Essential ingredients for your home cocktail bar [with Free Checklist!]

Updated: November 2023

We’ve had a look at essential equipment for your home bar, so it’s time to take a look at the essential ingredients that will go into your cocktails.

You can grab your free cocktail ingredients pdf checklist at the end of this post.

Essential ingredients for your bar

Working as a cocktail bartender gives you the luxury of entire back bars full of wonderful, exotic ingredients to taste and play around with. Home bars tend to be a bit less well-stocked, as most of us have little things like money/space/time/partners to get in the way, however if you try and stock a few main ingredients you should find that you can make a pretty good selection of good, classic cocktails.

Below I’m going to give you a list of the main ingredients for a well stocked home bar, and also the main ingredients that we’ll be using in the training lessons.  I’m going to start off as basic as possible to help keep your costs down, but we’ll go into some more extended lists in later posts as we progress and get a bit more creative. If you’ve already got some old stuff lying around at home feel free to make use of that to start.

So, without further ado…



Any reasonable brand will do, but it’s worth paying a couple of dollars to avoid the bottom shelf and its associated industrial-cleaner taste. I’m a fan of Absolut, Titos and Ketel One.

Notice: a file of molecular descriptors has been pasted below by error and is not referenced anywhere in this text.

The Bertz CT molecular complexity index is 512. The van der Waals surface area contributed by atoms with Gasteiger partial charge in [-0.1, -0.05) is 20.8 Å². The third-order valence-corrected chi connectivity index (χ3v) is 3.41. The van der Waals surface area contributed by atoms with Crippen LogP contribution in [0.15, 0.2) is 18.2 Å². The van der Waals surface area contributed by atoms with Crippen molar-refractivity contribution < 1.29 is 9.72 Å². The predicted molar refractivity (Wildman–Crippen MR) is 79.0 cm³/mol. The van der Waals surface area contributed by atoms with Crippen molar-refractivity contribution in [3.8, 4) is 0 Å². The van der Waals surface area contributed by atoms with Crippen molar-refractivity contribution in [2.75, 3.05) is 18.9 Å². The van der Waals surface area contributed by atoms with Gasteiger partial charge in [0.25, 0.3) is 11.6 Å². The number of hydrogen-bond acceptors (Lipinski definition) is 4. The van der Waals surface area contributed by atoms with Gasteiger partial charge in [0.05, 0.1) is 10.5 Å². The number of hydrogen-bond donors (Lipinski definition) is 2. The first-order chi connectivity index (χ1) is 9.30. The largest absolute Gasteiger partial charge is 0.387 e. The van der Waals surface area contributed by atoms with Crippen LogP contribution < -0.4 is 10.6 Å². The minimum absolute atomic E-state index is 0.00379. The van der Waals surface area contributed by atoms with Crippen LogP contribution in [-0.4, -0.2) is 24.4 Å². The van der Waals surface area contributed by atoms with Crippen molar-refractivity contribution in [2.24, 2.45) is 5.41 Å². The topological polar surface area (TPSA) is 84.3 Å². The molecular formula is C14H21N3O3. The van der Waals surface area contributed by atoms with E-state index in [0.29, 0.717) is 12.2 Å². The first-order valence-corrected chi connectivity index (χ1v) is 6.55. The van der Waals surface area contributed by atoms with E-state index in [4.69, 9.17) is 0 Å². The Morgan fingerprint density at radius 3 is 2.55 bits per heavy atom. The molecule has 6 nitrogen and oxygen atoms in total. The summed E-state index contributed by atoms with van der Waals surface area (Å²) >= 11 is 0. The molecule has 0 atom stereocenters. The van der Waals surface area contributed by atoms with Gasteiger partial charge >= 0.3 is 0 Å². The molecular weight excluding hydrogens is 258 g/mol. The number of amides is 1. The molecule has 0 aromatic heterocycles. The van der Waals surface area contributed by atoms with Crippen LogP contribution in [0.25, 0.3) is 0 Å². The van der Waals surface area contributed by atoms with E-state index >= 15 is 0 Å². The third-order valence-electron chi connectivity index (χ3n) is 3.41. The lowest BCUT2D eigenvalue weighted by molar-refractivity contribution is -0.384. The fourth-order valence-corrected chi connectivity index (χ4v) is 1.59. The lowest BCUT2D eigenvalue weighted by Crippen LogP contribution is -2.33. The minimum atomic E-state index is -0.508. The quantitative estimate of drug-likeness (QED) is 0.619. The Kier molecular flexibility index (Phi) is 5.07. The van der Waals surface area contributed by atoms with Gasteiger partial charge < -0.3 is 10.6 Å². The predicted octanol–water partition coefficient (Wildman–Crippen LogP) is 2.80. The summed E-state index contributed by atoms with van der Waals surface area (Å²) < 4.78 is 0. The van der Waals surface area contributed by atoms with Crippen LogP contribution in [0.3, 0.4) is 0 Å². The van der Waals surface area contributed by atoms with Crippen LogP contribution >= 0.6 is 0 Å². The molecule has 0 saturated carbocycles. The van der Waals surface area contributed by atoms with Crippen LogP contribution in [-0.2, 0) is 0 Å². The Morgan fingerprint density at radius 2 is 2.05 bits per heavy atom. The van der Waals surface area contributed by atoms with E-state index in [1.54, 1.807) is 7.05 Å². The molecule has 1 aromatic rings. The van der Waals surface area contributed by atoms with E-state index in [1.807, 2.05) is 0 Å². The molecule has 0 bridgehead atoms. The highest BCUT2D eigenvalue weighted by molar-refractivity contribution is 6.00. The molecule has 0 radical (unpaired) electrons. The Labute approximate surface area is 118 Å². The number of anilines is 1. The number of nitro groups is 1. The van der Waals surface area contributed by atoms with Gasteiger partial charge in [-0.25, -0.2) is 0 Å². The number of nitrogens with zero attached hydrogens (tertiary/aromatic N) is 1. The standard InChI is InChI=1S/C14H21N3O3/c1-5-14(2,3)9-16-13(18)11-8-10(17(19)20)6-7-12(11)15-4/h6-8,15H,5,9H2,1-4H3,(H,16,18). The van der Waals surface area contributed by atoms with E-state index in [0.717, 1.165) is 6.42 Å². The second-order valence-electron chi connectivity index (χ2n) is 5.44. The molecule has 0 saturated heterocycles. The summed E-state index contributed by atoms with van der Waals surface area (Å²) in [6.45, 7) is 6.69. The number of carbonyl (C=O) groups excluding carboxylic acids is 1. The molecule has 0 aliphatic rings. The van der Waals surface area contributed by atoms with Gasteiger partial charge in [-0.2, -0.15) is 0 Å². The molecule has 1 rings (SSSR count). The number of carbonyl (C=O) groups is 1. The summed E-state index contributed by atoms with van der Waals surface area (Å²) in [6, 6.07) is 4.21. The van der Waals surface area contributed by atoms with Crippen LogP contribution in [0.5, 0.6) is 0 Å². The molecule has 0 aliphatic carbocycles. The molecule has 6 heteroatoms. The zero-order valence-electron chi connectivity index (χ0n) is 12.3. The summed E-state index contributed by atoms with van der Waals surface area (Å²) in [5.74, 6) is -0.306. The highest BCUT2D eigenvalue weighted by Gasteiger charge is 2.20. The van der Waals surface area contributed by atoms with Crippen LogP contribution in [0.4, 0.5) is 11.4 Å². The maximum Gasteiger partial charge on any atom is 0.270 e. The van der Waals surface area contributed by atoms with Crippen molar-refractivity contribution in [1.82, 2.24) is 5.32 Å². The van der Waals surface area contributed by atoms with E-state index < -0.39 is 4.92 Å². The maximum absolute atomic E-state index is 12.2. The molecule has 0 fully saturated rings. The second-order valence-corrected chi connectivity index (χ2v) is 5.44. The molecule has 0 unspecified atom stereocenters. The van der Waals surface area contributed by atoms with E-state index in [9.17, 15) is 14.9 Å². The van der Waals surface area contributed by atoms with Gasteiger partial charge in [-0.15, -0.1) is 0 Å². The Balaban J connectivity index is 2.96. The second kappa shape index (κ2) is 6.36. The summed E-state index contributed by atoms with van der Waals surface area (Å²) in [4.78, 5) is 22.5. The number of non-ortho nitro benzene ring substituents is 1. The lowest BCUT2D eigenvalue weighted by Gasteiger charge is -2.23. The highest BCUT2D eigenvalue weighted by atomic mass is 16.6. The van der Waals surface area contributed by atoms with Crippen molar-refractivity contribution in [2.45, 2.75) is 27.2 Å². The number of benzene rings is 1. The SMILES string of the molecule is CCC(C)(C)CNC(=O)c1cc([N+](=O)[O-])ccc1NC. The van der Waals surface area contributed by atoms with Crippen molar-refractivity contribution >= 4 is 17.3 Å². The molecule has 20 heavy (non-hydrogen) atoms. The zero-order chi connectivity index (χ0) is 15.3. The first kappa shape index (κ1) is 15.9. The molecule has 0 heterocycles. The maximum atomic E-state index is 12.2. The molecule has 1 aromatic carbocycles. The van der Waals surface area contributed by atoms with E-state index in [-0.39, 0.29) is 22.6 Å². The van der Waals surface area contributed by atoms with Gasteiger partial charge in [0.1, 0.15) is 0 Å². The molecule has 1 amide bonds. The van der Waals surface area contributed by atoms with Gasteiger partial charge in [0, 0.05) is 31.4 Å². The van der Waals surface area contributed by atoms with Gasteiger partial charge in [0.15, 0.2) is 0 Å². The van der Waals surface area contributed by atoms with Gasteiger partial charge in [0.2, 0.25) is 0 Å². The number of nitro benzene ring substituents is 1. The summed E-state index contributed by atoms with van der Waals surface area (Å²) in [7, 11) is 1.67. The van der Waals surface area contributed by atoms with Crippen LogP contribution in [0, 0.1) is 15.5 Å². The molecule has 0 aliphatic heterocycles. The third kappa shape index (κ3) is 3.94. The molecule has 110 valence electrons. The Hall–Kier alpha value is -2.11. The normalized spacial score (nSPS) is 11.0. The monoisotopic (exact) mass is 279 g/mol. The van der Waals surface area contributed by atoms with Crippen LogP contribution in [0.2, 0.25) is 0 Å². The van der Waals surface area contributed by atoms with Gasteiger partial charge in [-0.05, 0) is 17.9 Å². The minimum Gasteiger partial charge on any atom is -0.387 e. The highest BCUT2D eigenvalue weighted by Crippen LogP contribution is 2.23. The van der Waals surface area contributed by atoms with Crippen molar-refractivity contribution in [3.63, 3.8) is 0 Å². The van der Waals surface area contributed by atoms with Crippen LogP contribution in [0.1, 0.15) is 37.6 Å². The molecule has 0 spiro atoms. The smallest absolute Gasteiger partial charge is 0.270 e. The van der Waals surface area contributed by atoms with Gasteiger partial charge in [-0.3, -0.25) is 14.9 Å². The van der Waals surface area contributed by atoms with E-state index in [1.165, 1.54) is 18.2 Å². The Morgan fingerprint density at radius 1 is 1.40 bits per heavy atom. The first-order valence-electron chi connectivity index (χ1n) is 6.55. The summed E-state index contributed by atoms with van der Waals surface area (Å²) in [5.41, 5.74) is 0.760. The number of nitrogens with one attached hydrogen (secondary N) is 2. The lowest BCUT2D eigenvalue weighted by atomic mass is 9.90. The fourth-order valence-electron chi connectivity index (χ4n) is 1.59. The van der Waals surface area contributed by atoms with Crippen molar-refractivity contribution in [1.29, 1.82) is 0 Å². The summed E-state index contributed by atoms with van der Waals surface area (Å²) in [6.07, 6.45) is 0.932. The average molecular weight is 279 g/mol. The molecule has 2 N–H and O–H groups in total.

Preferably a dry style like Beefeater or Bombay Sapphire. We want to keep it simple (for now), so I’d avoid many of the newer brands with ‘exotic’ botanicals as those flavours will influence the cocktails too much.

Rum (white or light)

A good light rum, something like Havana 3 Años. If you’re from the USA and can’t buy Cuban,  Mount Gay, El Dorado, and Santa Teresa all make good products.

Tequila (white / blanco)

Look for ‘100% Agave’ on the bottle; we want to avoid the nasty ‘mixtos’ brands and their associated taste of gasoline. El Jimador is good, anything with a novelty sombrero = avoid.

Bourbon / American whiskey

It’s easier to start with a Bourbon over a rye. Brand-wise,  Makers Mark, Woodford Reserve are good and easy to find.

Blended Scotch whisky

You may choose to sip on Single Malt (and who could blame you!), but a blend will be more cost-effective for mixed drinks. Try Johnny Walker Black or Chivas Regal.


Look for a VS Cognac. You may be lucky and find a deal for one of the big brands (Hennessy, Remy Martin etc)


Triple Sec/Orange liqueur

The orange flavour is very versatile and is used to flavour many famous cocktails. Cointreau is a nice premium brand but we’ll be using this liqueur quite a lot so don’t be scared to go for something cheaper, like Bol’s or Giffard Triple Sec.

Maraschino liqueur

An Italian cherry liqueur, you might recognise the Luxardo bottle.

Coffee liqueur

Kahlua or Tia Maria are popular brands that should be easy enough to find.

Crème de Cassis

Blackcurrent liqueur, a cocktail brand like Bols or Marie Blizard will do.

Crème de Cacao